“The pandemic has also triggered a significant change in behaviour. With companies going remote, most are looking for digital tools that enable businesses to run operations smoothly online.”

In SaaS, we are seeing truly global companies being built out of India.

While SaaS may be quite different from ITeS, a key similarity is the cost advantage that the two industries share by running their operations primarily out of India. While many SaaS companies are registered in the USA, and I will expand upon that later, the significant portion of their engineering, marketing and even sales teams are in India, at least for the first many years. SaaS already employs over 60,000 in India, as per the Bain & Company report. The cost of engineering talent is still comparatively cheap in India. Plus, most marketing and sales, especially in the initial years, are entirely online driven. So these teams are also based in India. Which also translates to lower costs.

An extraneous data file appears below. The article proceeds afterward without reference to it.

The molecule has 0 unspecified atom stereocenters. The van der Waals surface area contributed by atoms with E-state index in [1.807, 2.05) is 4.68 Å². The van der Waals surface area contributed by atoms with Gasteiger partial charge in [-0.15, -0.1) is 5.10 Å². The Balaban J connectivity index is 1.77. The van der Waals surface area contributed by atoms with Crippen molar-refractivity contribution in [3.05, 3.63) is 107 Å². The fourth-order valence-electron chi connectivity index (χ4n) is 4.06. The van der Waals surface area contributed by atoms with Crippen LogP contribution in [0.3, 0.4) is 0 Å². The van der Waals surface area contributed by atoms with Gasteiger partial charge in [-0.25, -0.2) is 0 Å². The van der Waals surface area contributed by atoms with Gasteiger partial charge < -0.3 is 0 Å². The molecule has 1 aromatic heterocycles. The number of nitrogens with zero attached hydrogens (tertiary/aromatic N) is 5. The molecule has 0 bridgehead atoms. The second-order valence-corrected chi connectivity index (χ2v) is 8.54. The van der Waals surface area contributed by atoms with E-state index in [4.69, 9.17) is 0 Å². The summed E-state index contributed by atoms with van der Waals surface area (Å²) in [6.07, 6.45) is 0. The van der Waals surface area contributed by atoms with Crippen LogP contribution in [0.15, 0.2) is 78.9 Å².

“A key advantage that Indian SaaS companies have over global peers is the high quality service they offer to clients, the kind that many companies in the developed world are not used to.”

SaaS companies in the USA or Europe work on a minimum after-sales service and low hand holding model, as they cannot afford to have large customer service teams. That’s not the case here. Getting immediate responses and being able to speak to a customer service person to sort issues translates to customer delight.

For such a young industry, investors have been quick to back companies. Investments have gallopped since 2019 and with the high-voltage Freshworks IPO the sector will see a definite increase in funding. Freshworks’ seed investor Accel saw the value of its about 26% stake in the company jump to $3 billion with the listing. The company had raised about $480 million overall before its IPO.